I pledge to be an active part of my formation
Into the principled and thoughtful Christian Gentleman or Gentlewoman
That God has called me to be.

I seek to blend my love of knowledge with my love of God
And to continue to be open to the Mystery of Truth and Beauty,
I pledge to grow in the true strength a gentle character gives;
To pursue the good rather than to just avoid evil;
And to prepare myself to assume my unique vocation
As a mature believer, a responsible and global citizen,
And a co-creator of the Kingdom of God.

I pledge to be open to all learning,
Respectful of the God who is in me and in all others,
And to bear the good name of this university proudly
At all times and places.

I pledge to make a sincere effort
To understand myself more truthfully every day
So that I may, in turn, discern the movement of God in my life
And to treat others with the same dignity and compassion
As I should treat myself.

As I pledge my effort,
I ask for the support of family, classmates and friends,
The support and guidance of the University's Faculty and Staff
And, most of all, the support of my God.

May I grow in knowledge, wisdom and grace
So as to become the person I was created to be,
And to be that well,
For the good of others and the glory of God.

Fr. O'Connor mentioned the incoming freshman class had one member from India and "as far away as Colorado..." I think our daughter may be the only student west of the Mississippi in her class. We met many, many families who said they chose DeSales because other schools were "too far from home." The vast majority of the people we met were from an hour or two away. I hope this doesn't mean our daughter will be one of the few left in the dorms on the weekends! (Don't worry, Lizzy, I know you'll be a frequent guest at people's homes.)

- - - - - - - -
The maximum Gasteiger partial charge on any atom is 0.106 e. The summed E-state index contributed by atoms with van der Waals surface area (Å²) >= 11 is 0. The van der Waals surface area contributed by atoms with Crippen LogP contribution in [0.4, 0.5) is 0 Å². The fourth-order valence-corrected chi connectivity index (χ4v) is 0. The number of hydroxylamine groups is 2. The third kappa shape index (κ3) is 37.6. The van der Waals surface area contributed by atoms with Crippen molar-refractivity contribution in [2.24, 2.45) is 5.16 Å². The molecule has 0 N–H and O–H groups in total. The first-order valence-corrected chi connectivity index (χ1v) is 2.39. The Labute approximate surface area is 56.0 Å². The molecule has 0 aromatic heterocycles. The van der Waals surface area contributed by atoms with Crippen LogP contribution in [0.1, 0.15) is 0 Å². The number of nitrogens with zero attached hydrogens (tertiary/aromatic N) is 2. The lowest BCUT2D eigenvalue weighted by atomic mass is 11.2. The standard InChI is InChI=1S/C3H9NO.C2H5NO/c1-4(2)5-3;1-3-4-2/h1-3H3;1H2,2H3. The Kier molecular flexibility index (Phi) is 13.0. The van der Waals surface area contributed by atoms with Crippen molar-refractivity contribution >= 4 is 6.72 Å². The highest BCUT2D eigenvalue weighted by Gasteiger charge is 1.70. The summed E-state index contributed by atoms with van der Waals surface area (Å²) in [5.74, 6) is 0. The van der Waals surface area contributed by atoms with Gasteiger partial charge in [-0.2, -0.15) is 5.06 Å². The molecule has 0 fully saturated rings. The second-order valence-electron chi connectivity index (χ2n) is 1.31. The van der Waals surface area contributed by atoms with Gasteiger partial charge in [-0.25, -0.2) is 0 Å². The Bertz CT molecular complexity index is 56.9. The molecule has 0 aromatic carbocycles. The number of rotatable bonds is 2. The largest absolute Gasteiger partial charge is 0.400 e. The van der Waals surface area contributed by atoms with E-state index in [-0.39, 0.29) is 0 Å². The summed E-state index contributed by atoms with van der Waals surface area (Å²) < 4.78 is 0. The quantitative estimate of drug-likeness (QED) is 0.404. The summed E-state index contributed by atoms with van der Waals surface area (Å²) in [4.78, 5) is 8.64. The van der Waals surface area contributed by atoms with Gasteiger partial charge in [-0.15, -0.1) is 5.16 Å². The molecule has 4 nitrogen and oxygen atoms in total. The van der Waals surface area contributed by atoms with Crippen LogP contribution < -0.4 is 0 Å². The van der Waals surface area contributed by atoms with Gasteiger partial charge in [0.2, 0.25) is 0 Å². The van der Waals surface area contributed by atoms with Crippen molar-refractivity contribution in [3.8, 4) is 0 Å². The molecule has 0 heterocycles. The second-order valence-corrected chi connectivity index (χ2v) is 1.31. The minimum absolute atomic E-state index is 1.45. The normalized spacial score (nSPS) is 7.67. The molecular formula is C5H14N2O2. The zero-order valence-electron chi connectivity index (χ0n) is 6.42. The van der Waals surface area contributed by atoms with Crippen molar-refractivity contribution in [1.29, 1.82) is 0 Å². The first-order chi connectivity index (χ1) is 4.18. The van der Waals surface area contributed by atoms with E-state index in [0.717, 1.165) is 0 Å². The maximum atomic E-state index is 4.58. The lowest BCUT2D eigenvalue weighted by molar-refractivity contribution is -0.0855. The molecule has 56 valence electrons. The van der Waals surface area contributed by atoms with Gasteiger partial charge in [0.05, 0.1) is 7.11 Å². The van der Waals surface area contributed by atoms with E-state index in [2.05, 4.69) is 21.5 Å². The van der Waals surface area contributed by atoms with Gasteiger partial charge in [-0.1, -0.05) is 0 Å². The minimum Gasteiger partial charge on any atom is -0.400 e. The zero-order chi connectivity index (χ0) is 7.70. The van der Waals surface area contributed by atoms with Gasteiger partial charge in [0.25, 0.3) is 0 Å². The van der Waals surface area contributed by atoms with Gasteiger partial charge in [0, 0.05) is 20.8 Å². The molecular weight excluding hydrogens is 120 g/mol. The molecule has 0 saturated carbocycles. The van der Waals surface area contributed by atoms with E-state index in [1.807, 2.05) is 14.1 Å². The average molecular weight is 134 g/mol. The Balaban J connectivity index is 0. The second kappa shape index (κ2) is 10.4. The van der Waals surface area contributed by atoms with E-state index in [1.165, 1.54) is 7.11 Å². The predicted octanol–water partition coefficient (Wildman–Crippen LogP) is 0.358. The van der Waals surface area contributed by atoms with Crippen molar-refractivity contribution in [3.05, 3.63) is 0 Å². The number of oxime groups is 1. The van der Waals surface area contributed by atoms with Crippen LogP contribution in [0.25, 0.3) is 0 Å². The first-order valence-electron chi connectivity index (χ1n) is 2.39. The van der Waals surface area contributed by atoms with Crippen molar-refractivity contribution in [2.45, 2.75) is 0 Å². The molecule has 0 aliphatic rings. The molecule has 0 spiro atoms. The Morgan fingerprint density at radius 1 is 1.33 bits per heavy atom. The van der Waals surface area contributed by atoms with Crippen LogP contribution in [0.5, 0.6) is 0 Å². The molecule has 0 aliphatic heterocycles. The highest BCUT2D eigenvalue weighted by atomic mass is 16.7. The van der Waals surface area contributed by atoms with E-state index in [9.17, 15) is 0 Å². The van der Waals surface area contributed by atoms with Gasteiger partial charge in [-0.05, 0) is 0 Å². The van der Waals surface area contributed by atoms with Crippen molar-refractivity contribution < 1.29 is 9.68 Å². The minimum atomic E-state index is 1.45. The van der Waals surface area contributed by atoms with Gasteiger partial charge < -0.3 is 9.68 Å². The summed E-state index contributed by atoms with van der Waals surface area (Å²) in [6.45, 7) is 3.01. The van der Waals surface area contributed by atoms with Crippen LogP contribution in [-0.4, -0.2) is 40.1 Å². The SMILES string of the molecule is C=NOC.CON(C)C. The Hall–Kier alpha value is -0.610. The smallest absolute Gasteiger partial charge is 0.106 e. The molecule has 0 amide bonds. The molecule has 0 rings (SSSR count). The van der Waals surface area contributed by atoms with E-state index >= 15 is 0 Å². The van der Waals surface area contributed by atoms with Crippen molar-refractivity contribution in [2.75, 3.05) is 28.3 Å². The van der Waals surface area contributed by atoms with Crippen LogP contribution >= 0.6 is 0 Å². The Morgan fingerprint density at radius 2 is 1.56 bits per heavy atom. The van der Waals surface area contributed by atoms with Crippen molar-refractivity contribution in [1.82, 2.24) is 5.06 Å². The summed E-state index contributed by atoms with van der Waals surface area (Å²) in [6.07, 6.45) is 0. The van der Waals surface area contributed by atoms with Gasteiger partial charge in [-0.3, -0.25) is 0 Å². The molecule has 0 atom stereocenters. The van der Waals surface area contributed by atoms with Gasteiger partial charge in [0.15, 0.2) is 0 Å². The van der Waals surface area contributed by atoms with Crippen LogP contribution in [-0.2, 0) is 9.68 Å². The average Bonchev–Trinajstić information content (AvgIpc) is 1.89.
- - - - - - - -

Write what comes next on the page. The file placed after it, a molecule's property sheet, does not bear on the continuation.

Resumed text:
Two icons leading the procession into the field house for the opening Mass

The spirit of St. Francis de Sales is evident throughout the university. In the mass procession on Saturday evening, the freshmen were preceded by two students carrying large icons of St. Francis de Sales and St. Jane Frances de Chantal. All the dorms are named after Oblates. One of the dorms is a new and beautiful building named for St. Leonie Aviat, one of the founders of the Oblate Sisters of St. Francis de Sales. We left a rather sad and homesick young lady at a school that is 1700 miles from home. We are confident she is in good hands, but we pray the school's Catholic identity is ignited by the Holy Spirit and that more faithful Catholic families send their kids there.

The freshman class of 2013: arrayed in their colored t-shirts for orientation

-->Late breaking update: Our Lizzy has since reported a huge increase in daily Mass attendance, as well as 25 or so students who showed up to pray the rosary outside an abortion clinic in Allentown this past Saturday. The pro-life student group is thrilled. Many of the students who came are new freshmen.

We love you, Lizzy!

New York priests' ordination

I was going to attempt writing a book review on a fluff-book called The Dream Giver, by Bruce Wilkinson, best known as the best-selling author of The Prayer of Jabez. My posting was going to be about how the book merely begins to speak to the human heart which will not find peace until it rests in God. I was going to try to explain how the book could be used to ignite a spark in a high school senior getting ready for graduation, or a new college graduate who doesn't know what comes next, but for me, it was rather a dud.

Instead, watch this YouTube clip. It really says everything much better than I.